Scientific Name: Selasphorus platycercus
Family: Trochilidae (Hummingbirds)
Size: 4 inches long; 5.25-inch wingspan
Weight: 0.13 ounce
Life Span: 3 to 4 years
A broad-tailed hummingbird has a slender body, big head, long straight bill, and long tail. Both sexes have shiny green backs, green or buff-colored flanks, and a white chest.
Adult males have a throat patch called a gorget that gleams an iridescent rosy-red when it raises its head toward the sun at just the right angle. In contrast, females have green or bronze spots on their throats and cheeks and buff-coloring on their breasts. In general, females are larger than males. Juvenile males look like females until they start to develop gorget feathers that fully appear during their first winter.
Male in Sun
Male Looking Away
Range, Migration, and Habitat
Broad-tailed hummingbirds spend their winters in Mexico and Guatemala. Come spring, a migratory group moves northward to breed in the western US from California through New Mexico to west Texas. Non-migratory birds stay in Mexico.
Broad-tailed hummingbirds do not migrate in flocks. Instead they travel alone with the older males heading north first. The males start back south right after breeding.
High mountain meadows, pinyon-juniper woodlands, dry ponderosa pine woods, and mixed forests are preferred for nesting. Broad-tailed Hummingbirds can be found at elevations up to and over 10,000 feet.
Broad-tailed hummingbirds feed primarily on nectar and tiny insects. They are also attracted to sugar-water mixtures in hummingbird feeders.
Hummingbirds most often visit red tubular flowers such as scarlet gilia and columbine. They use their long tongues to reach the nectar within. In addition, their diet includes insects caught in mid-air or plucked off of foliage.
Nectar used by hummingbirds contains large amounts of water. So hummingbird kidneys have adapted to handle processing large amounts of water. The birds will vary the amount of nectar drunk based on its sugar concentration.
Behavior and Social Life
Broad-tailed hummingbirds spend their time during the day zipping and darting from flower to flower, hovering above each, drinking nectar. The blade-like wings of the hummingbird are only connected to the shoulder. This allows the wings to rotate almost 180 degrees, enabling the birds to hover. They communicate using a call that sounds like a sharp, high, metallic chip.
Males are territorial and will defend an area during mating season, challenging others vocally and chasing them away. Males, but not females, make a loud, buzzing noise with their wings when flying about, signaling their presence even when they are not visible.
On cold nights, broad-tailed hummingbirds enter a state of torpor with slowed metabolism. In torpor, these birds are able to maintain a body temperature of 54° F even when the ambient temperature falls to below 44° F.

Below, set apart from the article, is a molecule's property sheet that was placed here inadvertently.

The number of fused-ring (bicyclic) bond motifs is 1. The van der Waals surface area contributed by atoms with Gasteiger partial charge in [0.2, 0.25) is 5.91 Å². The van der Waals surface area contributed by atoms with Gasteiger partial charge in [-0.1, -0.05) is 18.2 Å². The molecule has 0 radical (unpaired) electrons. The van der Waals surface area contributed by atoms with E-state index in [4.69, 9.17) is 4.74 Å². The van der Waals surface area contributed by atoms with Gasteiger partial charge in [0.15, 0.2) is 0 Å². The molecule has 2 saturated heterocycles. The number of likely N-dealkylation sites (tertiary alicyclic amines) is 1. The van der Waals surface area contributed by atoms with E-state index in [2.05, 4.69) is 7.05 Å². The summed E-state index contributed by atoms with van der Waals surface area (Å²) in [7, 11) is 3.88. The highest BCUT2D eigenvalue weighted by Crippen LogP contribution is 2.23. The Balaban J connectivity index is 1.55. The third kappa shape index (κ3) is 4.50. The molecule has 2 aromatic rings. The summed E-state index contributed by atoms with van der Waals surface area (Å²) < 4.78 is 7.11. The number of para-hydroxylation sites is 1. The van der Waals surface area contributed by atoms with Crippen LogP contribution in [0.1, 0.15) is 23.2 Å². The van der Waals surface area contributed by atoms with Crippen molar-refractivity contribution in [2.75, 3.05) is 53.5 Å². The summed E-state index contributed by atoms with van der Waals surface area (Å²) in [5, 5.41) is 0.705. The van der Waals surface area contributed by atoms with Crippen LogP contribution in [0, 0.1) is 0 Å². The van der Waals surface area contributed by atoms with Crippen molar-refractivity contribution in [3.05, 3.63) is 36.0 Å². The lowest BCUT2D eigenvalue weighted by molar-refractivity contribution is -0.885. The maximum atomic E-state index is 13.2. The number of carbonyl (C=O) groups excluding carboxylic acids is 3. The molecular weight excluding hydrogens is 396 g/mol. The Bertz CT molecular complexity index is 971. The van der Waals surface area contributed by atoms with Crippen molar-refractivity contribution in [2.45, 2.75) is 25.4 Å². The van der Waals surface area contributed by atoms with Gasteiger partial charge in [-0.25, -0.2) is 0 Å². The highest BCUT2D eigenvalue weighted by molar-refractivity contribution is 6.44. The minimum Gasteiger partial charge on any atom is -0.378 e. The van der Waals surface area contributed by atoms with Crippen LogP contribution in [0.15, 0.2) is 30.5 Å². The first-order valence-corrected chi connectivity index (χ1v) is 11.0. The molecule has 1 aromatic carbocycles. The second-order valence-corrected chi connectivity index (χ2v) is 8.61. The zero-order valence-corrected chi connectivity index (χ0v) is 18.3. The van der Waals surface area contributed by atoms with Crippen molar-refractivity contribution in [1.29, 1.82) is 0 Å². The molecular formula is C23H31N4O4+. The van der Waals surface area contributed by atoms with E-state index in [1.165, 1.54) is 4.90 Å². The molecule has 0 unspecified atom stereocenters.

Buzzing During Flight
During courtship, male broad-tailed hummingbirds perform a sort of dance for the females. They fly in a U-shaped pattern, diving down from up to 60 feet above the ground. The dive produces a loud wing buzz. Males will court a particular female for a short time, mate, and then fly off to find other females.
Females build their nest on a horizontal branch that is sheltered from above. The nest is made of spider webs and plant down from the underside of leaves and is covered with lichen, moss, and bits of bark. This allows the nest to expand as the babies grow.
Typically, two eggs are laid and incubated for a little less than 3 weeks. The young birds fledge at a little more that 3 weeks old. Males take no part in nest building, incubation, or rearing of young.
Broad-tailed hummingbirds, due to the nature of their feeding habits are important pollinators for the plants on which they forage.
A list of these plants include: scarlet gilia, nasturtium, penstemon, lupine, columbine, paintbrush, larkspur, and butterfly bush.
Interactions With Humans
Hummingbirds, including the broad-tailed, that are attracted to feeders provide a popular way for individuals to bird watch. In addition, they are have become a prominent draw for ecotourism in areas where they are prevalent.
- Broad-tailed hummingbirds can eat enough during the day to gain as much as 30% of their body mass. This extra weight is needed to get them through the night.
- Broad-tailed hummingbirds need to eat every 15 minutes.
- Members of this species will build its nest in the same tree year after year, sometime even building it atop an old nest.
- Females may steal nesting materials from each other.
- Broad-tailed hummingbirds have longer bodies compared to other North American hummingbirds.
- They also have longer tails than the other species in the area.
- Broad-tailed hummingbirds have very strong muscles with muscle making up 25 to 30% of their body weight.
- Broad-tailed hummingbirds have good memories for where the best place to eat are located.
- A Broad-tailed hummingbird’s defense against predators is its speed.
- In addition to catching insects mid-air, broad-tailed Hummingbirds will grab them off of spider webs.
- Broad-tailed hummingbird wings beat an average speed of 40-50 times/sec while hovering.